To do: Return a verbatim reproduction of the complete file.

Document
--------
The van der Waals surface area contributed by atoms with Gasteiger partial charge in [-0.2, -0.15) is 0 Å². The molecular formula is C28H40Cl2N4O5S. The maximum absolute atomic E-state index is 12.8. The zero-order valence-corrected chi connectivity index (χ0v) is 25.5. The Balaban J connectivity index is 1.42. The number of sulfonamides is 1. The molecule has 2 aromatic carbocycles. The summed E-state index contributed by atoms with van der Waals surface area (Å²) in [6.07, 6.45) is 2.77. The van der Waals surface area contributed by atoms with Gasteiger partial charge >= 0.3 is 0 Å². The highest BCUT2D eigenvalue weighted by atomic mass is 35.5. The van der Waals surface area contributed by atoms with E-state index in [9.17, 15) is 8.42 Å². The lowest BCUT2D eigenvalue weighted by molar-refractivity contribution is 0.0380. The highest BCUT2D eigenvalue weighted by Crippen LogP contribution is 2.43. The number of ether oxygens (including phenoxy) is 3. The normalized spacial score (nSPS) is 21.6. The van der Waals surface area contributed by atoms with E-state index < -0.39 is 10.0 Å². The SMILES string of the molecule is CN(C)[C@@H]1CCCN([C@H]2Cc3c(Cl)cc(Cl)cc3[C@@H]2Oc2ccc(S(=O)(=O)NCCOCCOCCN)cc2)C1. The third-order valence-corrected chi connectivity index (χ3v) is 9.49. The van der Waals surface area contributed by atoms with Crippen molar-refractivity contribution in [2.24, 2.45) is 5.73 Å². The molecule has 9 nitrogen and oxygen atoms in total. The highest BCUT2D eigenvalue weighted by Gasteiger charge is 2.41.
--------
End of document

The van der Waals surface area contributed by atoms with Gasteiger partial charge in [-0.2, -0.15) is 0 Å². The molecular formula is C28H40Cl2N4O5S. The maximum absolute atomic E-state index is 12.8. The zero-order valence-corrected chi connectivity index (χ0v) is 25.5. The Balaban J connectivity index is 1.42. The number of sulfonamides is 1. The molecule has 2 aromatic carbocycles. The summed E-state index contributed by atoms with van der Waals surface area (Å²) in [6.07, 6.45) is 2.77. The van der Waals surface area contributed by atoms with Gasteiger partial charge >= 0.3 is 0 Å². The highest BCUT2D eigenvalue weighted by atomic mass is 35.5. The van der Waals surface area contributed by atoms with E-state index in [9.17, 15) is 8.42 Å². The lowest BCUT2D eigenvalue weighted by molar-refractivity contribution is 0.0380. The highest BCUT2D eigenvalue weighted by Crippen LogP contribution is 2.43. The number of ether oxygens (including phenoxy) is 3. The normalized spacial score (nSPS) is 21.6. The van der Waals surface area contributed by atoms with E-state index < -0.39 is 10.0 Å². The SMILES string of the molecule is CN(C)[C@@H]1CCCN([C@H]2Cc3c(Cl)cc(Cl)cc3[C@@H]2Oc2ccc(S(=O)(=O)NCCOCCOCCN)cc2)C1. The third-order valence-corrected chi connectivity index (χ3v) is 9.49. The van der Waals surface area contributed by atoms with Crippen molar-refractivity contribution in [2.24, 2.45) is 5.73 Å². The molecule has 9 nitrogen and oxygen atoms in total. The highest BCUT2D eigenvalue weighted by Gasteiger charge is 2.41.